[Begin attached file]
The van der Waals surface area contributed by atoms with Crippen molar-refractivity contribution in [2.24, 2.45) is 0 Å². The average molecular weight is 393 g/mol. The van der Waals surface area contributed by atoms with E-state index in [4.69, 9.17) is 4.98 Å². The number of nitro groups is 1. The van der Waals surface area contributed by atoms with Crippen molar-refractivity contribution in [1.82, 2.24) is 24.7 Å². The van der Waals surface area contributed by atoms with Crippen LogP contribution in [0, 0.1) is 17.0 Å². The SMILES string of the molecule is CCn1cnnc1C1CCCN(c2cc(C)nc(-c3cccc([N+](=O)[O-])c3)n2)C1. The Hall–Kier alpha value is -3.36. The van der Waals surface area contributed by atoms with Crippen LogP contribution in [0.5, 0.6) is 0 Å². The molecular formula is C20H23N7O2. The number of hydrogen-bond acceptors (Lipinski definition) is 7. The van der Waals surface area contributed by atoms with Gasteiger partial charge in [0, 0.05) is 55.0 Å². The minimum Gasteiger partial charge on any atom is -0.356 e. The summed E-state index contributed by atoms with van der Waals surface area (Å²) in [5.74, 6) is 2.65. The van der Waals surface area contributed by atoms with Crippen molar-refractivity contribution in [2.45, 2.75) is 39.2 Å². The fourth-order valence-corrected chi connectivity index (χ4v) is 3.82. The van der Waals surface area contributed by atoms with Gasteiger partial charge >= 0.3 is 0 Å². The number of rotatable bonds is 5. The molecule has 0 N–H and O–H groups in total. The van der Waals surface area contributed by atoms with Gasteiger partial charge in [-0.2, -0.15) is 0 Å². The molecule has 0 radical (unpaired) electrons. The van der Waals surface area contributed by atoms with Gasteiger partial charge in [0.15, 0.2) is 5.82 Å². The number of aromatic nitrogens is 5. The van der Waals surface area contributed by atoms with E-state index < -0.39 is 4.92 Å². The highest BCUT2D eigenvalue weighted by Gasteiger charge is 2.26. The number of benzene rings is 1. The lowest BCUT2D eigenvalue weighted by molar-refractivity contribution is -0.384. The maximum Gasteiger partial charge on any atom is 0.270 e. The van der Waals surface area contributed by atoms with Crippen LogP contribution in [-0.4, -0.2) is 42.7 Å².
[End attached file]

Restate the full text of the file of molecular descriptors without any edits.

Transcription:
The van der Waals surface area contributed by atoms with Crippen molar-refractivity contribution in [2.24, 2.45) is 0 Å². The average molecular weight is 393 g/mol. The van der Waals surface area contributed by atoms with E-state index in [4.69, 9.17) is 4.98 Å². The number of nitro groups is 1. The van der Waals surface area contributed by atoms with Crippen molar-refractivity contribution in [1.82, 2.24) is 24.7 Å². The van der Waals surface area contributed by atoms with Crippen LogP contribution in [0, 0.1) is 17.0 Å². The SMILES string of the molecule is CCn1cnnc1C1CCCN(c2cc(C)nc(-c3cccc([N+](=O)[O-])c3)n2)C1. The Hall–Kier alpha value is -3.36. The van der Waals surface area contributed by atoms with Crippen LogP contribution in [0.5, 0.6) is 0 Å². The molecular formula is C20H23N7O2. The number of hydrogen-bond acceptors (Lipinski definition) is 7. The van der Waals surface area contributed by atoms with Gasteiger partial charge in [0, 0.05) is 55.0 Å². The minimum Gasteiger partial charge on any atom is -0.356 e. The summed E-state index contributed by atoms with van der Waals surface area (Å²) in [5.74, 6) is 2.65. The van der Waals surface area contributed by atoms with Crippen molar-refractivity contribution in [2.45, 2.75) is 39.2 Å². The fourth-order valence-corrected chi connectivity index (χ4v) is 3.82. The van der Waals surface area contributed by atoms with Gasteiger partial charge >= 0.3 is 0 Å². The number of rotatable bonds is 5. The molecule has 0 N–H and O–H groups in total. The van der Waals surface area contributed by atoms with Gasteiger partial charge in [-0.2, -0.15) is 0 Å². The molecule has 0 radical (unpaired) electrons. The van der Waals surface area contributed by atoms with Gasteiger partial charge in [0.15, 0.2) is 5.82 Å². The number of aromatic nitrogens is 5. The van der Waals surface area contributed by atoms with E-state index < -0.39 is 4.92 Å². The highest BCUT2D eigenvalue weighted by Gasteiger charge is 2.26. The number of benzene rings is 1. The lowest BCUT2D eigenvalue weighted by molar-refractivity contribution is -0.384. The maximum Gasteiger partial charge on any atom is 0.270 e. The van der Waals surface area contributed by atoms with Crippen LogP contribution in [-0.4, -0.2) is 42.7 Å².